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The crisis of US democracy shows no end in sight. The recent congressional hearings regarding the January 6 insurrection shone a bright light on a dark underbelly to this troubled American republic. The Supreme Court supermajority, which believes in a literal interpretation of an ancient 18th century document as the foundation for the nation’s constitutional jurisprudence, has kidnapped the country and hurled us backward in time.

The fact that an authoritarian figure like Donald Trump, who has little use for democratic precedent or tradition, could get so close to the “nuclear button” of blowing up a presidential election has shaken our 233 year old democracy to its creaking timbers. The rest of the world has taken note.

But probing deeper, it’s clear that the true measure of the crisis is not any particular rotten leader, or any specific turbulent event. The crisis is rooted in the failure of major political institutions that have their roots in an 18th-century world and are now, without a doubt, hopelessly obsolete to the point of being dangerous. Specifically, the root of the crisis is the ways that we elect the US president, U.S. Senate, and the US House of Representatives, and then further the way we select US Supreme Court justices for life. In their antiquated former glory, all four branches of the federal government are each contributing their unique rot to the most pernicious and backward form of “minority rule.” All four are in dire need of a major overhaul.

If representative government means anything, it is that the “will of the majority” should prevail, even as various minority perspectives have a right to participate, be heard and try to become the new majority. This is an ancient bedrock principle of representative democracy, which prompted James Madison, considered the father of the Constitution, to write “the vital principle of republican government is the lex majoris parties, the will of the majority."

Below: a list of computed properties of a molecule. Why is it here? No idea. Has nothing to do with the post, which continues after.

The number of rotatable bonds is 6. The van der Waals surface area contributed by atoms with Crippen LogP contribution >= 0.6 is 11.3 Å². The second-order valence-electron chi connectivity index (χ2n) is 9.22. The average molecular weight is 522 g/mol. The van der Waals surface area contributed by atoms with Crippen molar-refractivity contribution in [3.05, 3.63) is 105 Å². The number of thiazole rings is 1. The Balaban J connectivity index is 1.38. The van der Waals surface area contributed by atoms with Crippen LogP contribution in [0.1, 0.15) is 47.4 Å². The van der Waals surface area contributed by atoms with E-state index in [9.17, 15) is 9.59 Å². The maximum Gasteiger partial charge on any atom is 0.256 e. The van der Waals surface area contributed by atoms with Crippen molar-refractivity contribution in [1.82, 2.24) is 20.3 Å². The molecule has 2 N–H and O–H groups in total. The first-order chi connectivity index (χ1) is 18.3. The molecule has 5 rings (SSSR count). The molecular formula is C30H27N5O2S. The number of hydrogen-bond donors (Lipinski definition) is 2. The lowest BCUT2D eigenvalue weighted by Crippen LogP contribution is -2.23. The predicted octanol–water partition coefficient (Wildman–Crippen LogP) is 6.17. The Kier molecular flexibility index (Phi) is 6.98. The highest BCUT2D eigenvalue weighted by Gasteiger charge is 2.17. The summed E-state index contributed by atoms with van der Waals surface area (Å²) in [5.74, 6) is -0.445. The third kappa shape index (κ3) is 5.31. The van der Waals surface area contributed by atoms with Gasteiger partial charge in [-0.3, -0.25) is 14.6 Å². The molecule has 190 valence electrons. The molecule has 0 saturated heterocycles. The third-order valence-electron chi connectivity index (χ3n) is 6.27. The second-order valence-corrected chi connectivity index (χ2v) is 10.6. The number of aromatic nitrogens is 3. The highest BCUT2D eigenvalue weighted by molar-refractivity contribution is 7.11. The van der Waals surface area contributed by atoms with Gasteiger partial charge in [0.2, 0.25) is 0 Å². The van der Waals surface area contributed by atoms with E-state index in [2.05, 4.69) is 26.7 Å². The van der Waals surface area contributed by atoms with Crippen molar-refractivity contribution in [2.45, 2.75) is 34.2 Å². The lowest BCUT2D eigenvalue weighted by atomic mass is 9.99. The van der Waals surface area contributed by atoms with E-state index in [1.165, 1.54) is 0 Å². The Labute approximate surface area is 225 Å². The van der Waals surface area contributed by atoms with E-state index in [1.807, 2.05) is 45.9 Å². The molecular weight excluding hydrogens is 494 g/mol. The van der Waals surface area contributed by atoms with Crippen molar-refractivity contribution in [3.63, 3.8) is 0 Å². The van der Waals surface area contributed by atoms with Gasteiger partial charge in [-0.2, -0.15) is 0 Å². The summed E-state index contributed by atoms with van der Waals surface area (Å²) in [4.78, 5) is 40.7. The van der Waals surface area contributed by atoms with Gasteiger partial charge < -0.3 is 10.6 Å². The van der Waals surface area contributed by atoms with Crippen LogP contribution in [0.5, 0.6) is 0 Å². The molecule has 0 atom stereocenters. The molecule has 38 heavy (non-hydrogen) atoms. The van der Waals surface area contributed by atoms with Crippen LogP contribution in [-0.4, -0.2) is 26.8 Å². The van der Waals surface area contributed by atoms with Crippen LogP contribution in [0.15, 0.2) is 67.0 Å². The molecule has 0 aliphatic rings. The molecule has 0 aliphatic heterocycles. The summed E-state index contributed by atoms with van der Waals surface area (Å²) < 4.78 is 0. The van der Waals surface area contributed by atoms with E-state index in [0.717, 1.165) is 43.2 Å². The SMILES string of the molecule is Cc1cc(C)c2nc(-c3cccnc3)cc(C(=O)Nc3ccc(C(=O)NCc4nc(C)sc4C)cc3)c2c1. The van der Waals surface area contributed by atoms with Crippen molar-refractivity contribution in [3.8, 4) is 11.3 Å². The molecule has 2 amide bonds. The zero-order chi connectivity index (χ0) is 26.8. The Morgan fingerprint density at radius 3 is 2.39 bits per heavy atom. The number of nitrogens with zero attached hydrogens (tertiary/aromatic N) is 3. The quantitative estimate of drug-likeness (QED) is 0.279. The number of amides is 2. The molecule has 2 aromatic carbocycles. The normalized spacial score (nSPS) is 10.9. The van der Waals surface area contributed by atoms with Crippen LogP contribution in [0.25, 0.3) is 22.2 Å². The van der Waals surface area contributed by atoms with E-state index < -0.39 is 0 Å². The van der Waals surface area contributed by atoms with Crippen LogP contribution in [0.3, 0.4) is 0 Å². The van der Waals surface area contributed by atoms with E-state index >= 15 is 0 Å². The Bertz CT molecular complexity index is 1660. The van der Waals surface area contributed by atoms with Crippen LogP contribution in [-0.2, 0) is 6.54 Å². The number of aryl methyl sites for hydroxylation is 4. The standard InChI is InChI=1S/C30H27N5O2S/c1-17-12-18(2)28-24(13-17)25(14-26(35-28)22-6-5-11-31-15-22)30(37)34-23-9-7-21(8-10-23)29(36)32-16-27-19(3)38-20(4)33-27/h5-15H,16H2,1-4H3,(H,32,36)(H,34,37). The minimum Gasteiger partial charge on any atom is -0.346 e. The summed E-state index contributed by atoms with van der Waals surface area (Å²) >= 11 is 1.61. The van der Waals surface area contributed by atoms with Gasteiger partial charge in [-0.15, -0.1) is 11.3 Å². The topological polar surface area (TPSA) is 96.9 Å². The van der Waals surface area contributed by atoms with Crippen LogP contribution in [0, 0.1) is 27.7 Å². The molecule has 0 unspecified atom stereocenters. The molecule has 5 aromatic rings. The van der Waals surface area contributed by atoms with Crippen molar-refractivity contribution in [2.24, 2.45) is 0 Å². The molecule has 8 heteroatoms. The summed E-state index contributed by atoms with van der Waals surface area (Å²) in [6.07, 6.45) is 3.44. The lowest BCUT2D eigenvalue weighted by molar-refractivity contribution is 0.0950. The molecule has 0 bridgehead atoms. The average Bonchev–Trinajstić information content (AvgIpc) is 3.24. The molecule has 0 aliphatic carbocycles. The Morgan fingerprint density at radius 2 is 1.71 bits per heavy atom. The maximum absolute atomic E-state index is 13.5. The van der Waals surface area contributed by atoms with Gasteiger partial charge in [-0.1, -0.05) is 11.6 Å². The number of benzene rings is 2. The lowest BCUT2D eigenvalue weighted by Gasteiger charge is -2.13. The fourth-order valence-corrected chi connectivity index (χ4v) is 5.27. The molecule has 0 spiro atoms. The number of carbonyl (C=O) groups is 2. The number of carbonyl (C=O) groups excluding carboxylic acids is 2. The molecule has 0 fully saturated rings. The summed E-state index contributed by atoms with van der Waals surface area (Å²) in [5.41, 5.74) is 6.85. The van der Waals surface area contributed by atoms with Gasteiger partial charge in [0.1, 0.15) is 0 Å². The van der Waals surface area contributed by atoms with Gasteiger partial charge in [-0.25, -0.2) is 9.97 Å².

Yet today the US political system regularly breaches this sacred proviso. Over the last several decades, American democracy has transmogrified from a shining republic that was the envy of aspiring democracies around the world to its current flawed and antiquated contraption that continually obstructs that Madisonian standard. When you see the stunning videos of the marauding mob smashing into the US Capitol, assaulting police officers and screaming to hang the vice president, what you should really see is how our 18th-century political institutions have devolved into a dangerous experiment with anti-majoritarianism, making it impossible for the US government to do the business of “We the People.”

We have nothing to fear except…the status quo

At this point, the chief obstacle to our nation’s political modernization is the antiquated political framework established by the Constitution itself. Its overhaul is now a national necessity. Only a new constitution, version 2.0, will effectively deal with this deepening political crisis.

Yet a number of US leaders, both today and in the past, warn against going down that road. From former Chief Justice Warren Burger to Harvard Law professor Laurence Tribe to the reform organization Common Cause, critics believe that launching a constitutional convention could have disastrous consequences as a result of a runaway circus that would act to remove basic political rights. Wrote Burger, “[T]here is no way to effectively limit or muzzle the actions of a Constitutional Convention. The Convention could make its own rules and set its own agenda.”

Part of this fear stems from the vagueness of the convention procedure outlined in Article V of the Constitution. It’s brief, a mere 143 words, and says that Congress can only call a constitutional convention if two-thirds of the states – 34, to be exact -- request it. Any constitutional revisions then must be ratified by legislatures or state conventions in three-fourths (38) of the states.